The Bounty Hunter: "I saw the poster," writes Roger Ebert, "and had a sinking feeling the title gave away the whole story." Amen to that. I don't know about you, but the one thing I was really hoping to get my eyeballs on was a mating of Midnight Run and every bad action-comedy-romance of the last twenty years. Gerard Butler's got charisma to spare and Jennifer Aniston still looks great in a tiny black dress, but who really thought anybody would give a shit about a warmed-over story like this one?
Repo Men: The timing on this one is certainly intriguing (though surely accidental); the notion of a dark futuristic action/comedy about the "repo men" who repossess your ridiculously overpriced artificial organs hitting theaters on the weekend of the health care vote is pretty funny, ya gotta admit. It sounds like a cross between Repo Man, Blade Runner, and the "live organ donors" sketch in Monty Python and the Meaning of Life; as intriguing as that stew is, it also sounds like a rental for me.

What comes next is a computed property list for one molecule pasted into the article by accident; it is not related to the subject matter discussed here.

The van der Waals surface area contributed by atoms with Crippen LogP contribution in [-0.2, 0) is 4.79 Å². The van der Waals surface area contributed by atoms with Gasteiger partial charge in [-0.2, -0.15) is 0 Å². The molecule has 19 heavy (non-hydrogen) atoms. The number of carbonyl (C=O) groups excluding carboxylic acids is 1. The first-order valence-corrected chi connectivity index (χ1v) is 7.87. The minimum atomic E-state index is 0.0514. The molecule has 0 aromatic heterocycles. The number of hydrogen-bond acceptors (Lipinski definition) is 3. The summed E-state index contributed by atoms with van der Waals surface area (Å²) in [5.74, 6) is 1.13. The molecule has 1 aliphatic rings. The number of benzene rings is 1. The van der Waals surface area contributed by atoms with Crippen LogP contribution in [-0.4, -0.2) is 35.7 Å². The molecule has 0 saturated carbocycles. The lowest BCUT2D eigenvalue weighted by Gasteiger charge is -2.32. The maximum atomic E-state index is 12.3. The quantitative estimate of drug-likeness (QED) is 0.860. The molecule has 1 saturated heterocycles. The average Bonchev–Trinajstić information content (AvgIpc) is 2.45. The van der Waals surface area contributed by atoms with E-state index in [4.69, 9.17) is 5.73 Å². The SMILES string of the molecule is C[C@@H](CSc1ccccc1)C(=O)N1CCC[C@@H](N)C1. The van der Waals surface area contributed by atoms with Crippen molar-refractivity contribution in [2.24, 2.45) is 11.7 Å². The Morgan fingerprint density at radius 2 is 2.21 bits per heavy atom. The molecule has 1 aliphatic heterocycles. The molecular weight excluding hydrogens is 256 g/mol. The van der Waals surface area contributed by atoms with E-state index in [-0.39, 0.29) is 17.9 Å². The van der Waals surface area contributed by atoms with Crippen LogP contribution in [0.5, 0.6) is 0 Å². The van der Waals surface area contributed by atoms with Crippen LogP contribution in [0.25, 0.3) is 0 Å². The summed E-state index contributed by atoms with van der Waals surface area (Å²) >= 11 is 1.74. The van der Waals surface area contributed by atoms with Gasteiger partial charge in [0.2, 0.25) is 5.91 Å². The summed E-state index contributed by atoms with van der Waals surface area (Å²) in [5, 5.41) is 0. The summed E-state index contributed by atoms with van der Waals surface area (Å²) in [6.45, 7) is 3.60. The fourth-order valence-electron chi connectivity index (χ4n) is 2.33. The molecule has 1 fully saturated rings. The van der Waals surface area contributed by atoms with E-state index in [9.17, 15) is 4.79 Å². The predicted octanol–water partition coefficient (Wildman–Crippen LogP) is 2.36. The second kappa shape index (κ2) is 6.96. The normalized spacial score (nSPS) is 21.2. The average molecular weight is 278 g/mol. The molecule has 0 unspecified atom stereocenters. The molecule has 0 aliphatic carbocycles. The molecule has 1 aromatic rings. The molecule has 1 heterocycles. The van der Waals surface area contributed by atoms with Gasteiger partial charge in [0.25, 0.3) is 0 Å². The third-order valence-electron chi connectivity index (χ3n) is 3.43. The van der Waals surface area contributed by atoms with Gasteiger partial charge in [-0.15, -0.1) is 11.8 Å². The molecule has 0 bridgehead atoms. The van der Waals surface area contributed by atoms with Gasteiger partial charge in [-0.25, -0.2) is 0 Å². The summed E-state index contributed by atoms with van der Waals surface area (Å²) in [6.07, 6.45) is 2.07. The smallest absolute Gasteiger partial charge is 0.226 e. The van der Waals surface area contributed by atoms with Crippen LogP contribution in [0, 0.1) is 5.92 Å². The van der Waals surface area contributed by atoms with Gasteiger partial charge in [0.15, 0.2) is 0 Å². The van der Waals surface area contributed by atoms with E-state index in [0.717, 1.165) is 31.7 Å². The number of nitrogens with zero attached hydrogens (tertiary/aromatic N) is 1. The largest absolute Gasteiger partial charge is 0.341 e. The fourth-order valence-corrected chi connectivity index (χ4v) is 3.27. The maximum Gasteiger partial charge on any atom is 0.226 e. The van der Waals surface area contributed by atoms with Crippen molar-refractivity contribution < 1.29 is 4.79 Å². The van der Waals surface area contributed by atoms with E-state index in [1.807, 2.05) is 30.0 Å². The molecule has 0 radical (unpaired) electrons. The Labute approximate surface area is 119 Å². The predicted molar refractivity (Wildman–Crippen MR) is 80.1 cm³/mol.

Diary of a Wimpy Kid: Let's be honest--nobody cares what I think of this one; it wasn't made for me. It was made for pre-teen boys who like fart jokes. I'm sure it will do very well among that specific (but lucrative) demographic.
Greenberg: Noah Baumbach's latest is one of his best--the script is tight and quoatable, the direction is retro without being kitschy, and features a starmaking performance by Greta Gerwig in the female lead. It's prickly and occasionally infuriating (neither Baumbach nor Ben Stiller go out of their way to make the titular character easily engaging), but you can't get it out of your brain afterwards.
Mid-August Lunch: Gianni Di Gregorio's picture is a comedy in a deliberately minor key, a lightweight little piffle with some real warmth and, if not big laughs, than non-stop chuckles and smiles. It's not the kind of heavy foreign film that viewers are used to going to the art house for, but it's quite a bit of fun.